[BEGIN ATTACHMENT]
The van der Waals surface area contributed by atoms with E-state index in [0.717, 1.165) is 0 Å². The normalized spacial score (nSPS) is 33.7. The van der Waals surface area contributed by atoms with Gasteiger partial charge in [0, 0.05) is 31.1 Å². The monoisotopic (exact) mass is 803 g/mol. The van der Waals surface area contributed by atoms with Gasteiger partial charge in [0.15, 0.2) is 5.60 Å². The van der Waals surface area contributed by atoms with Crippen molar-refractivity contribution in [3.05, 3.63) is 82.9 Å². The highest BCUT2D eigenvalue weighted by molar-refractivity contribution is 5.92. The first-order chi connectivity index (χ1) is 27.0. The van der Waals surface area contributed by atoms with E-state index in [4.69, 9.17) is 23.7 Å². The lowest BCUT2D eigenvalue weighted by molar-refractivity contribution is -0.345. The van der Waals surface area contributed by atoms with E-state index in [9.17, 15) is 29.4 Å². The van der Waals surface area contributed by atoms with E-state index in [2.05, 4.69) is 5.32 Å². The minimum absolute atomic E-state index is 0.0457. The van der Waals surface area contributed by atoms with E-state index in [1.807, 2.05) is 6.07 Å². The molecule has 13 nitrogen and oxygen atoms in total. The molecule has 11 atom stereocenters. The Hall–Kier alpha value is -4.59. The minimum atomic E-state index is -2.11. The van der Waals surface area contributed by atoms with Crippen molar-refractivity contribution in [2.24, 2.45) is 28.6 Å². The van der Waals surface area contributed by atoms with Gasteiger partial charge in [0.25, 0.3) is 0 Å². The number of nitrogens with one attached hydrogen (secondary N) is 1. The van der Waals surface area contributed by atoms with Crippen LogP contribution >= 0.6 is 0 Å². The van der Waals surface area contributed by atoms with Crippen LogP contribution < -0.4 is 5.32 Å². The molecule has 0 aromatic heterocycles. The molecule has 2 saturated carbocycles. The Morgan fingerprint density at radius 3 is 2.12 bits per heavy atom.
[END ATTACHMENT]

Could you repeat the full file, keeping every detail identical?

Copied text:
The van der Waals surface area contributed by atoms with E-state index in [0.717, 1.165) is 0 Å². The normalized spacial score (nSPS) is 33.7. The van der Waals surface area contributed by atoms with Gasteiger partial charge in [0, 0.05) is 31.1 Å². The monoisotopic (exact) mass is 803 g/mol. The van der Waals surface area contributed by atoms with Gasteiger partial charge in [0.15, 0.2) is 5.60 Å². The van der Waals surface area contributed by atoms with Crippen molar-refractivity contribution in [3.05, 3.63) is 82.9 Å². The highest BCUT2D eigenvalue weighted by molar-refractivity contribution is 5.92. The first-order chi connectivity index (χ1) is 27.0. The van der Waals surface area contributed by atoms with E-state index in [4.69, 9.17) is 23.7 Å². The lowest BCUT2D eigenvalue weighted by molar-refractivity contribution is -0.345. The van der Waals surface area contributed by atoms with E-state index in [9.17, 15) is 29.4 Å². The van der Waals surface area contributed by atoms with E-state index in [2.05, 4.69) is 5.32 Å². The minimum absolute atomic E-state index is 0.0457. The van der Waals surface area contributed by atoms with E-state index in [1.807, 2.05) is 6.07 Å². The molecule has 13 nitrogen and oxygen atoms in total. The molecule has 11 atom stereocenters. The Hall–Kier alpha value is -4.59. The minimum atomic E-state index is -2.11. The van der Waals surface area contributed by atoms with Crippen molar-refractivity contribution in [2.24, 2.45) is 28.6 Å². The van der Waals surface area contributed by atoms with Gasteiger partial charge in [0.25, 0.3) is 0 Å². The number of nitrogens with one attached hydrogen (secondary N) is 1. The van der Waals surface area contributed by atoms with Crippen LogP contribution >= 0.6 is 0 Å². The van der Waals surface area contributed by atoms with Crippen LogP contribution < -0.4 is 5.32 Å². The molecule has 0 aromatic heterocycles. The molecule has 2 saturated carbocycles. The Morgan fingerprint density at radius 3 is 2.12 bits per heavy atom.